How to make stronger, longer-lasting buildings for the future

Whether your goal is eco-friendly construction or saving money, building a structure that lasts longer is a good idea. Climate change, worsening and more severe storms, and future uncertainty are all making it a wise choice to make buildings that can stand the test of time. Buildings – now more than ever – need to be prepared for rising sea levels, extreme storms, droughts, extreme heat/cold, and resource insecurity. 

What is resilient building?

Green building and resilient building may seem the same. Although the two ideas share a good deal of overlap, they actually have different end-goals in mind. 

Green building

The crux of eco-building, or green building is to minimize environmental impact. Green buildings are build with the aim of using less resources. They often are built with recycled mate rials, or more efficiently, using as few materials as possible. Green buildings often incorporate green energy as well. Solar water heaters, solar panels, photovoltaic cells, and fuel-efficient heating are good examples. Green buildings will also favor grassy, green roofs to help the local insect population. Some green buildings go even further, working to be carbon negative, or add more fresh water to the local environment.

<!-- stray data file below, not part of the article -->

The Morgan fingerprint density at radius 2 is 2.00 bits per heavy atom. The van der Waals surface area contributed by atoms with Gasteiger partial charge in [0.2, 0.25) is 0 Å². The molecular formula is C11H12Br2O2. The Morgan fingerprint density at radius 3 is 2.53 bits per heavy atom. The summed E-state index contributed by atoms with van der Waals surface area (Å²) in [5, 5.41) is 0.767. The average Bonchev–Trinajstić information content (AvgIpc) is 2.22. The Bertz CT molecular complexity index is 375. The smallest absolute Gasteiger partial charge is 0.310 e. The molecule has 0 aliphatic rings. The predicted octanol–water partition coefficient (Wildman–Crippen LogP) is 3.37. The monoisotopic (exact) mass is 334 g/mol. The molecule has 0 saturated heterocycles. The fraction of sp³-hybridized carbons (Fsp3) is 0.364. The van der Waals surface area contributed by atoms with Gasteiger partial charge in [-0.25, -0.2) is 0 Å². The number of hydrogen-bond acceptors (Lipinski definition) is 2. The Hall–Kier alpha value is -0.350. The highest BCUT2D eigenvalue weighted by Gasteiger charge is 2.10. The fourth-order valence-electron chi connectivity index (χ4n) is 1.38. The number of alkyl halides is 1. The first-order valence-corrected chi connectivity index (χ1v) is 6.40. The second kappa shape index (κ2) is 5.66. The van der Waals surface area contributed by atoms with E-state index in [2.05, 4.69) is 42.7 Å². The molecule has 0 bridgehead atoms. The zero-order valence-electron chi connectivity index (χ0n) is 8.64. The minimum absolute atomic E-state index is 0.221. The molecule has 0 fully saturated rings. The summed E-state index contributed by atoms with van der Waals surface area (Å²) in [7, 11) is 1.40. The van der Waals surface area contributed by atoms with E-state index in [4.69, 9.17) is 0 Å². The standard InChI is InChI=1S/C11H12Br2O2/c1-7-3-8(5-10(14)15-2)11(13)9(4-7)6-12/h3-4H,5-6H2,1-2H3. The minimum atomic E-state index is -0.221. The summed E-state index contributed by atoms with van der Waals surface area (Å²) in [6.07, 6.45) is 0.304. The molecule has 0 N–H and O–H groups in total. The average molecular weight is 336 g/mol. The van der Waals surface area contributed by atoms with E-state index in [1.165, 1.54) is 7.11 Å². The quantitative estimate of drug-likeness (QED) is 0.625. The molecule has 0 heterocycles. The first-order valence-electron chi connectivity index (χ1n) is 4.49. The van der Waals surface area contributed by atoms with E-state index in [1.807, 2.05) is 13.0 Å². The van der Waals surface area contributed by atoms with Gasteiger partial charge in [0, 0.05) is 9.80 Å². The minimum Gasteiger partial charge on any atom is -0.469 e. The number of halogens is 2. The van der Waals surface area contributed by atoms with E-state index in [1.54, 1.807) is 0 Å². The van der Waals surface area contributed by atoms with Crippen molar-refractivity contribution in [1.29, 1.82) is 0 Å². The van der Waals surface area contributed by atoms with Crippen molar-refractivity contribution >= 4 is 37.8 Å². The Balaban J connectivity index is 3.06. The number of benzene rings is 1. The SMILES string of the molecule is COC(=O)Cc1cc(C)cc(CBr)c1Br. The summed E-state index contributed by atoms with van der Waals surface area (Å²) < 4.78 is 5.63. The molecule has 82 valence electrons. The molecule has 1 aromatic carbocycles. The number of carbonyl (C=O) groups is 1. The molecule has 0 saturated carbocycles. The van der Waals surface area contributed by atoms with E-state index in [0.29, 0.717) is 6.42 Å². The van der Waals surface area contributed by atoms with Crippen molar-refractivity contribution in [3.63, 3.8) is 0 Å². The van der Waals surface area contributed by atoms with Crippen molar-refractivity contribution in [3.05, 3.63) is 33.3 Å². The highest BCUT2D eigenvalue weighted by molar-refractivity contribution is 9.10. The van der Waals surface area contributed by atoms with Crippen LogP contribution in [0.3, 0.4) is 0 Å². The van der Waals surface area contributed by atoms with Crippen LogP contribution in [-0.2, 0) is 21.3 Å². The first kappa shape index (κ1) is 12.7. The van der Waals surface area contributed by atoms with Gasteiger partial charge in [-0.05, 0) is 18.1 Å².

Resilient building

Resilient buildings are built to withstand natural and human-caused disasters. Buildings that can resist fires, earthquakes, high winds, and the march of time are examples.

The Urban Land Institute states that the purpose of resilient building is aid in several facets. These are preparing buildings to resist climate change, better land use planning, real estate, and infrastructure. The main goal is that efforts not only reduce building vulnerability, but also strengthen cities by improving environmental and economic performance, as well as social equity.

Resilient buildings focus less on using fewer resources in the short run so that less resources will be required for reconstruction and repairs in the long run. 

Ultimately, the similarities between green and resilient buildings are that they both have less ecological impact over time. Green buildings do so via renewable energy and resource efficiency, resilient buildings do so via less long-term upkeep, and having a longer lifespan so they don’t need to be replaced.

Resilient building strategies

In order to build tougher buildings, we need to understand what they will be dealing with. There are two main types of threats: shocks, and stresses.

Acute Shocks

Shocks are sudden, intense disasters. They often occur without warning and can cause fast and massive damage. The following is a list of some common shocks that buildings can receive. 

  • Explosions (due to terrorism or accident)
  • Earthquakes
  • Flooding
  • Extreme storms
  • Fires

Chronic Stresses

Stresses are long-term problems that degrade a building. Stresses also negatively effect the people who use the building. Stresses include a wide variety of causes.

  • Constant extreme humidity and/or heat
  • Bad Air Quality
  • High crime rates
  • Poor infrastructure around the building
  • Lack of access/ lack of transportation to and from the building.